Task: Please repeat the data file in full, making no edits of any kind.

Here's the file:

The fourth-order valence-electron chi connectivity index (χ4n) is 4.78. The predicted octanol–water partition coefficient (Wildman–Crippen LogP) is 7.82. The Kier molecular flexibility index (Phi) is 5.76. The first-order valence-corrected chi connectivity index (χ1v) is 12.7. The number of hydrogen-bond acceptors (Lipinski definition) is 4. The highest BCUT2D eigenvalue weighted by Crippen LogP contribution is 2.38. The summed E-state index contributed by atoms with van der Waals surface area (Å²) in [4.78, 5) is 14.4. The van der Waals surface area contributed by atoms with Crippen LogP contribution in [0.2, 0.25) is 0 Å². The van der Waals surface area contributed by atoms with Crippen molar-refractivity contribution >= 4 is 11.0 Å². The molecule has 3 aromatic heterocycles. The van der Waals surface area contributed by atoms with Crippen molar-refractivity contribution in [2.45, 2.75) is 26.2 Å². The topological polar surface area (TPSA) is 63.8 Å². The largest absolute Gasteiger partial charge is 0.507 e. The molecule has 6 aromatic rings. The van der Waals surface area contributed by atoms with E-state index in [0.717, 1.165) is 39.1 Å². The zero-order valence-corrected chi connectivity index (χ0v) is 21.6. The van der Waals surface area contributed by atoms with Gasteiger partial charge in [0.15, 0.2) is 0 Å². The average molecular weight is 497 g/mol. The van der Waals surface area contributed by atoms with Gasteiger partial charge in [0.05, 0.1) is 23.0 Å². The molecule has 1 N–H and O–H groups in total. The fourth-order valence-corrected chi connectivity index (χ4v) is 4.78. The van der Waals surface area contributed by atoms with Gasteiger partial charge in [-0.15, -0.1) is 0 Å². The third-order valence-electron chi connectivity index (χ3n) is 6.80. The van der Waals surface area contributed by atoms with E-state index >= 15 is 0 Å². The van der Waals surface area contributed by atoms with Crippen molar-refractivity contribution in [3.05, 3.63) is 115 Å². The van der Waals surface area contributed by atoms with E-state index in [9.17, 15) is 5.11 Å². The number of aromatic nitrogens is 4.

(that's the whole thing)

The fourth-order valence-electron chi connectivity index (χ4n) is 4.78. The predicted octanol–water partition coefficient (Wildman–Crippen LogP) is 7.82. The Kier molecular flexibility index (Phi) is 5.76. The first-order valence-corrected chi connectivity index (χ1v) is 12.7. The number of hydrogen-bond acceptors (Lipinski definition) is 4. The highest BCUT2D eigenvalue weighted by Crippen LogP contribution is 2.38. The summed E-state index contributed by atoms with van der Waals surface area (Å²) in [4.78, 5) is 14.4. The van der Waals surface area contributed by atoms with Crippen LogP contribution in [0.2, 0.25) is 0 Å². The van der Waals surface area contributed by atoms with Crippen molar-refractivity contribution >= 4 is 11.0 Å². The molecule has 3 aromatic heterocycles. The van der Waals surface area contributed by atoms with Crippen molar-refractivity contribution in [2.45, 2.75) is 26.2 Å². The topological polar surface area (TPSA) is 63.8 Å². The largest absolute Gasteiger partial charge is 0.507 e. The molecule has 6 aromatic rings. The van der Waals surface area contributed by atoms with E-state index in [0.717, 1.165) is 39.1 Å². The zero-order valence-corrected chi connectivity index (χ0v) is 21.6. The van der Waals surface area contributed by atoms with Gasteiger partial charge in [0.15, 0.2) is 0 Å². The average molecular weight is 497 g/mol. The van der Waals surface area contributed by atoms with Gasteiger partial charge in [0.05, 0.1) is 23.0 Å². The molecule has 1 N–H and O–H groups in total. The fourth-order valence-corrected chi connectivity index (χ4v) is 4.78. The van der Waals surface area contributed by atoms with Gasteiger partial charge in [-0.15, -0.1) is 0 Å². The third-order valence-electron chi connectivity index (χ3n) is 6.80. The van der Waals surface area contributed by atoms with E-state index >= 15 is 0 Å². The van der Waals surface area contributed by atoms with Crippen molar-refractivity contribution in [3.05, 3.63) is 115 Å². The van der Waals surface area contributed by atoms with E-state index in [9.17, 15) is 5.11 Å². The number of aromatic nitrogens is 4.